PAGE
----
It is in this awareness of the “inherent contradiction between this nostalgic utopia and the inexorable march of progress toward s the brink of the abyss,”of the storm clouds always gathering on the historical and mental horizon, which renders so poignant and so precarious the perverse perseverance, the “awful tenacity” as Sebald says in the Foreword, of those who devote their lives to literature, “the hapless writers trapped in their web of words,” who, in spite of everything nevertheless “sometimes succeed in opening up vistas of such beauty and intensity as life itself is scarcely able to provide.”
A Place in the Country feels more intimately autobiographical than any other book by Sebald. As I have suggested in my previous posts on Sebald’s essays on Johann Peter Hebel, Jean-Jacques Rousseau, Eduard Mörike, Gottfried Keller, and Robert Walser, Sebald disclosed much about himself in the process of writing about others. He lets us see the nature of his own curiosities and passions and prejudices. We see him developing a theory of the history of Europe for the two centuries following the French Revolution and the empire of Napoleon. And in disclosing his own pursuits as a consumer and producer of literature, Sebald constructs an ethic of writing that will likely be a very important part of his legacy.
The final essay, “Day and Night: On the Paintings of Jan Peter Tripp,” breaks the mold of the first five, in that Tripp is a visual artist, not a writer. Tripp is also the only essay subject of the six that Sebald knew personally (they were good friends for many years) and he wrote this essay specifically for a 1993 exhibition catalog of Tripp’s work. Sebald spends a portion of the piece explaining why he believes Tripp has been overlooked by critics and art historians who, he argues, are trained to dismiss contemporary art that appears overly illusionistic. Sebald, on the other hand, finds much to recommend in his friend’s paintings and lithographs. Tripp’s style, Sebald notes approvingly, changed after he spent some time teaching at a psychiatric hospital. (Two of Sebald’s favorite writers – Robert Walser and Ernst Herbeck – spent a good portion of their lives in such hospitals.) The experience brought a more “radical objectivity” to Tripp’s work, especially the portraits, which Sebald describes as “pathography.” Tripp’s portrait often show us “the human individual as an aberrant creature, forcibly removed from its natural and social environment.” Sebald also found common cause with Tripp in their love for objects and how objects speak to us. “The aura of memory which surrounds [objects] lends them the quality of mementos: objects in which melancholy is crystallized.”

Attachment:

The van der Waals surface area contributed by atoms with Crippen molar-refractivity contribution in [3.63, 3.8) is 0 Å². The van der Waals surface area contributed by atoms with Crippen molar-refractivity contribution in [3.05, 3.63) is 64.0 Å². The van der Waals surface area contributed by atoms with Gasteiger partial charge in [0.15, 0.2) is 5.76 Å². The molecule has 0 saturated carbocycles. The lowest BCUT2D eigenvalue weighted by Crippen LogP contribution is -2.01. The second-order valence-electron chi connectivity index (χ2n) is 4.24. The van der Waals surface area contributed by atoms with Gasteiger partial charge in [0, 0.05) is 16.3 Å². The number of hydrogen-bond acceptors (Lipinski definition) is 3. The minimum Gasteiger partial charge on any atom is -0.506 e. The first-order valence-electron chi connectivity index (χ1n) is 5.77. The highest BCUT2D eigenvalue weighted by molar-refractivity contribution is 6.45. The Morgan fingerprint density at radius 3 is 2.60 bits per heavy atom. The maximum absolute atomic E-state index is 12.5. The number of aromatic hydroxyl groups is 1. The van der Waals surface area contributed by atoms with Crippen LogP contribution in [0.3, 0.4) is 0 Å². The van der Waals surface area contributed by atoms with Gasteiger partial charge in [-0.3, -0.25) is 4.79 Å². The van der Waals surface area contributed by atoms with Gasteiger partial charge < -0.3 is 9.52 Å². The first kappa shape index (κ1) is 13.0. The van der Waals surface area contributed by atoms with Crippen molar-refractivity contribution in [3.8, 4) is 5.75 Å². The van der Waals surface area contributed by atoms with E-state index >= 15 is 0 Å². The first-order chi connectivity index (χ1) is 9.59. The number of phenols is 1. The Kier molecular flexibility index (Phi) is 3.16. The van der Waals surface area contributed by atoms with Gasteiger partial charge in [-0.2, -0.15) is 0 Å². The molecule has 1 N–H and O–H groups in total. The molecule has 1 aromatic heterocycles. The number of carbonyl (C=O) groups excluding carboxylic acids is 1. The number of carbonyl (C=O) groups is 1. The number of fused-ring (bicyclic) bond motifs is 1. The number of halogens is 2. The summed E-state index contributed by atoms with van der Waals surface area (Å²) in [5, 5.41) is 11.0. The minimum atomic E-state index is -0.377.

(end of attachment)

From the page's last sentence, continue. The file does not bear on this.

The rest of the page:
If comparing translations happens to be your thing, I’ll point out that this essay has been previously published in 2004 in a competing translation by Michael Hamburger in Unrecounted, the book of poems by Sebald with accompanying etchings by Tripp. Hamburger’s version “Day and Night, Chalk and Cheese: On the Pictures of Jan Peter Tripp” (with Hamburger’s odd addition to Sebald’s title) is, to my eyes, more stiff and formal than Jo Catling’s smoothly flowing rendition. Here’s a link to all my my posts relating to Tripp.
A Place in the Country (London: Hamish Hamilton, 2013) is Jo Catling’s new translation of W.G. Sebald’s Logis in einem Landhaus. Coming to America (via Random House) in 2014.
“In no other literary work of the nineteenth century can the developments which have determined our lives even down to the present day be traced as clearly as in that of Gottfried Keller.”
So begins the fourth essay in W.G. Sebald’s A Place in the Country entitled “Death draws nigh, time marches on: Some Remarks on Gottfried Keller.” Keller embodied the kind of writer Sebald deeply admired and, one would imagine, the way Sebald might have seen himself as a writer. To begin with, he loves Keller’s prose, often quoting it at great length. But just as importantly, Sebald sees in Keller an astute and prescient observer of the social mores and political issues of his time. “Among the outstanding German writers of the nineteenth century, Keller – along with the younger Büchner – is perhaps the only one who had an grasp of political ideals and political pragmatism.” Keller also held a skeptical view toward organized religion, detesting “bigots” and their “self-righteous authority.” In its place, Keller found his own secular peace within himself and within Nature.